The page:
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Omicron Spreading Far Too Intensely, Narrative That it is Mild Misleading: WHO Chief

Ghebreyesus said that in some countries, coronavirus cases seem to have peaked, which gives hope that the worst of this latest wave is done with, while adding that 'no country is out of the woods yet'.

Updated: January 19, 2022 7:51 AM IST

By News Desk | Edited by Kritika Bansal

WHO Director-General Tedros Adhanom Ghebreyesus
WHO Director-General Tedros Adhanom Ghebreyesus

Geneva: At a press briefing on Tuesday, World Health Organisation (WHO) director-general Tedros Adhanom Ghebreyesus said the omicron variant continues to sweep the world, adding there were 18 million new COVID-19 cases reported last week.

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“The number of deaths remains stable for the moment but we are concerned about the impact Omicron is having on already exhausted health workers and overburdened health systems,” he said.

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Ghebreyesus said that in some countries, coronavirus cases seem to have peaked, which gives hope that the worst of this latest wave is done with, while adding that ‘no country is out of the woods yet’.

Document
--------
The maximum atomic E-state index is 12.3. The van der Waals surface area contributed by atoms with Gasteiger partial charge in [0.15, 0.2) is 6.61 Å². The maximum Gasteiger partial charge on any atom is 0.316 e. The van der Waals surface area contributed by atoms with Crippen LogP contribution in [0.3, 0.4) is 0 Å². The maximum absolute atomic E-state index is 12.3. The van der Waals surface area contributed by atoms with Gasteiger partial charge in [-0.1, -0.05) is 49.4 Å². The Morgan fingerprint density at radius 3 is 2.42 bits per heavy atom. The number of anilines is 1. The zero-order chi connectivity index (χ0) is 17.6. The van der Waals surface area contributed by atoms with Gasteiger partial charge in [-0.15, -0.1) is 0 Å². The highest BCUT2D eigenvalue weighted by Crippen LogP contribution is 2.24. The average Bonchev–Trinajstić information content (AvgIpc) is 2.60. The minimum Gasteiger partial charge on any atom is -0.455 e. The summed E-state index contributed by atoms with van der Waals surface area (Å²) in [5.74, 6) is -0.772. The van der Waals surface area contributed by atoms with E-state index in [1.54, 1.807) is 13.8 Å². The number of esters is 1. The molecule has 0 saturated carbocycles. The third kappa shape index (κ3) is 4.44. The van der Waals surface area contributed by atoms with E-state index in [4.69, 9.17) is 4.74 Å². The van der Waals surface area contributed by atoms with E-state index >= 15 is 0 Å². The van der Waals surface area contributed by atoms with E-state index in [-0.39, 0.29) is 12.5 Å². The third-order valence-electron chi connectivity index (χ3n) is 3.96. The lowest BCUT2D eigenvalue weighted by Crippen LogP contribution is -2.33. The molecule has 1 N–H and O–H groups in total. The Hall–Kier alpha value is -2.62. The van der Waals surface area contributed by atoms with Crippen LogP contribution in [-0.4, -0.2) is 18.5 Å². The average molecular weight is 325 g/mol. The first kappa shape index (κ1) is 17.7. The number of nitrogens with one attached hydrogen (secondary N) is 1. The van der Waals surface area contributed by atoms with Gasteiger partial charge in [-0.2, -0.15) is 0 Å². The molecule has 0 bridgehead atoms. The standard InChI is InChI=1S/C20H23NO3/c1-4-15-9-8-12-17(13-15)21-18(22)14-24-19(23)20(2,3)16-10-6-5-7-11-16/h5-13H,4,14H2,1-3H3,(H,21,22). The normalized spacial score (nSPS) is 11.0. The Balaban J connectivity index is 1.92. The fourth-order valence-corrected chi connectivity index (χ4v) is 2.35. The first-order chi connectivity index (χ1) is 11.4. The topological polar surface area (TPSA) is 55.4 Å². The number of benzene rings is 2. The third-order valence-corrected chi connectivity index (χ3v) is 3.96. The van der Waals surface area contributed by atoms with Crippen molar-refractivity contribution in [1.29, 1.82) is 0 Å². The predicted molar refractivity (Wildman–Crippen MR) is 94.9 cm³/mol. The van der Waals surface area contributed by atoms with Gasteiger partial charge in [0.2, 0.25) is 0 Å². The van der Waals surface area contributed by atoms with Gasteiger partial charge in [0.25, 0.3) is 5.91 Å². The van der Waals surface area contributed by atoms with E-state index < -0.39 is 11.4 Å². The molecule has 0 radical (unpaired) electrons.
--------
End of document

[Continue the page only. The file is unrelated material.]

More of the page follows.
“I remain particularly concerned about many countries that have low vaccination rates, as people are many times more at risk of severe illness and death if they’re unvaccinated,” the WHO chief said.

Omicron circulating far too intensely, says WHO chief

The WHO chief stated that Omicron may be less severe, on average of course, but the ‘narrative that it is mild disease is misleading’, hurts the overall response and costs more lives.

“Make no mistake, Omicron is causing hospitalizations and deaths, and even the less severe cases are inundating health facilities,” he said.

Ghebreyesus said that the virus is circulating ‘far too intensely’ with many still vulnerable.

Worst of the pandemic could be over this year, says WHO

The worst of the coronavirus pandemic deaths, hospitalisations and lockdowns could be over this year if huge inequities in vaccinations and medicines are addressed quickly, the head of emergencies at the WHP said Tuesday.

Dr. Michael Ryan, speaking during a panel discussion on vaccine inequity hosted by the World Economic Forum, said we may never end the virus because such pandemic viruses end up becoming part of the ecosystem.

But we have a chance to end the public health emergency this year if we do the things that we’ve been talking about, he said.

WHO has slammed the imbalance in COVID-19 vaccinations between rich and poor countries as a catastrophic moral failure. Fewer than 10% of people in lower-income countries have received even one dose of a COVID-19 vaccine.

Ryan told the virtual gathering of world and business leaders that if vaccines and other tools aren’t shared fairly, the tragedy of the virus, which has so far killed more than 5.5 million people worldwide, would continue.